Summary: A sermon, based on the advice of the Apostle Peter, designed to improve marriages.(For Mother’s Day, Father’s Day, Family Teaching)


In the Month of June in the Year of our Lord Two Thousand, I bought a new Ford. After only eight or nine miles of driving this brand new car I started to notice unusual things begin to happen. Strange sounds began to come from the left rear end. Loud klunking noises soon began to be emitted from near the center portion of the vehicle. Within a couple of days, the smell of hot oil wafted from the engine compartment. At night I would notice that the front left headlight pointed its light down and to the left. Within a few weeks the dash board lights and idiot warning lights would dim and go out as I drove along. This was very distracting when it would happen at night. When I would make a sharp right turn, the right wheel would rub on the wheel well. Some days the ignition switch

would not work--And then there were several other minor mechanical problems about which I do not have time to tell.

After about ten months of visits to the auto shop, loner cars, research on how to qualify my car as a "Lemon" under Massachusetts’ "Lemon Laws," and reams of paper work and documentation, Ford declared my car to be a "LEMON." They finally replaced my 2000 Ford Lemon with a new 2001 Ford. I have already driven this car over 49,000 miles. It has been a great car.

So, I guess it is correct to say that my experience with Ford Taurus automobiles has been a 50/50 proposition. One bad Ford. One good Ford.

Now you have been laughing? Why? Because we all know that if every other auto manufactured by American companies was a lemon—fifty percent bad and fifty percent good--That soon no one would buy American cars. Did you realize about fifty percent of all of the marriages that have taken place in America during the past few years have ended in divorce? Yes, you

heard right. Fifty percent have or will end in divorce. I heard the other day that the average marriage is right around nine years duration.

Just as a fifty percent failure rate in new cars is unacceptable—A fifty percent failure rate in marriages is also unacceptable. God’s ideal is that a marriage is between one man and one woman and that this union

should last for life. As Christians, we are responsible to make our marriage relationship healthy and holy—When we do, our world will be better. Note with me, several suggestions that Peter gave us to make our "Honeys" happy.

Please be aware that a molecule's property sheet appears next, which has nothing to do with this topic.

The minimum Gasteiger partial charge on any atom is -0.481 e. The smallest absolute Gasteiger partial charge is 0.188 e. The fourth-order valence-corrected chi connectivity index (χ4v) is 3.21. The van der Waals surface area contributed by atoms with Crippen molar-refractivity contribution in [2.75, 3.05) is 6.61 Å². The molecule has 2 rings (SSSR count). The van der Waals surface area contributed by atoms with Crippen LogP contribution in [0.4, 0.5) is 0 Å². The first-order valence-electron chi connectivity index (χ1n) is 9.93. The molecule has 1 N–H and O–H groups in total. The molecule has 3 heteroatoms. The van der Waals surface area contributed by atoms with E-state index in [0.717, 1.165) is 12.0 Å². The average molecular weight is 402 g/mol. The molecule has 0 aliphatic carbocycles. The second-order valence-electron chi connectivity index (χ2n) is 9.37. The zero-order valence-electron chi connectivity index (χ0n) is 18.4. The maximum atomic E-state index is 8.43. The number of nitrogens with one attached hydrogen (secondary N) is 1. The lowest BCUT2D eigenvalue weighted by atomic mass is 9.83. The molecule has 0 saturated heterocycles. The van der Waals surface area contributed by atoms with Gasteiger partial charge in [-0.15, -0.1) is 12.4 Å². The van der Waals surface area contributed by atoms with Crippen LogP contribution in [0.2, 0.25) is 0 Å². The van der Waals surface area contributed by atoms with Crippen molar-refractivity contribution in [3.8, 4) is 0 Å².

Peter starts Chapter 3 with the advice that wives should lead lives of submission, purity and reverence and exhibit a gentle and quiet spirit. He tells them that real beauty comes from their Spirit-filled

relationship with Jesus Christ.—That Christ, not clothes, hair or fine jewelry will make them truly beautiful. The inner Spirit-filled self will make them beautiful.

Peter instructs husbands to treat their wives with respect. His teachings echo Paul’s teachings that, "Husbands love your wives, just as Christ loved the church and gave himself up for her."(Ephesians 5:25)

Then Peter, in verse 8, gives advice for the married and non married—"Finally, ALL OF YOU, LIVE IN HARMONY WITH ONE ANOTHER…" If you are not married, engaged, dating, and do not now have a Honey you too may listen to this sermon. Its principles will help all your relationships.

This week, the Boston Pops began their Spring/Summer concert season. In a large orchestra there is no room for ego, stage stealing, selfishness… All of the instruments, in tune, are needed to make beautiful music. At times when I do pre-marriage counseling or crisis marriage counseling, I wonder how in the world some couples decided to marry. Both are making

different music. The goal of Keith Lockhart, the Pops Conductor is to lead the musicians to make beautiful music. Before couples marry, they need to set goals. The first goal should be to help the other marriage

partner to make Heaven. The Bible speaks out against Christians marrying non-Christians. We are not to be unequally yoked. Both mates need to follow Jesus the Conductor.

I once pastored a 97 year old widower who had played in a good symphony orchestra. His hearing had deteriorated and he said, "I can no longer hear the harmonies between the strings of my violin." As a result, he could no longer make beautiful music and had to give up the symphony and also playing in the church orchestra. Because of his love for music and

his violin, he decided to sell the violin in order for others to enjoy its wonderful music. With tears in his eyes he would tell me how the loss of his ability to make music was second only to the loss of his dear

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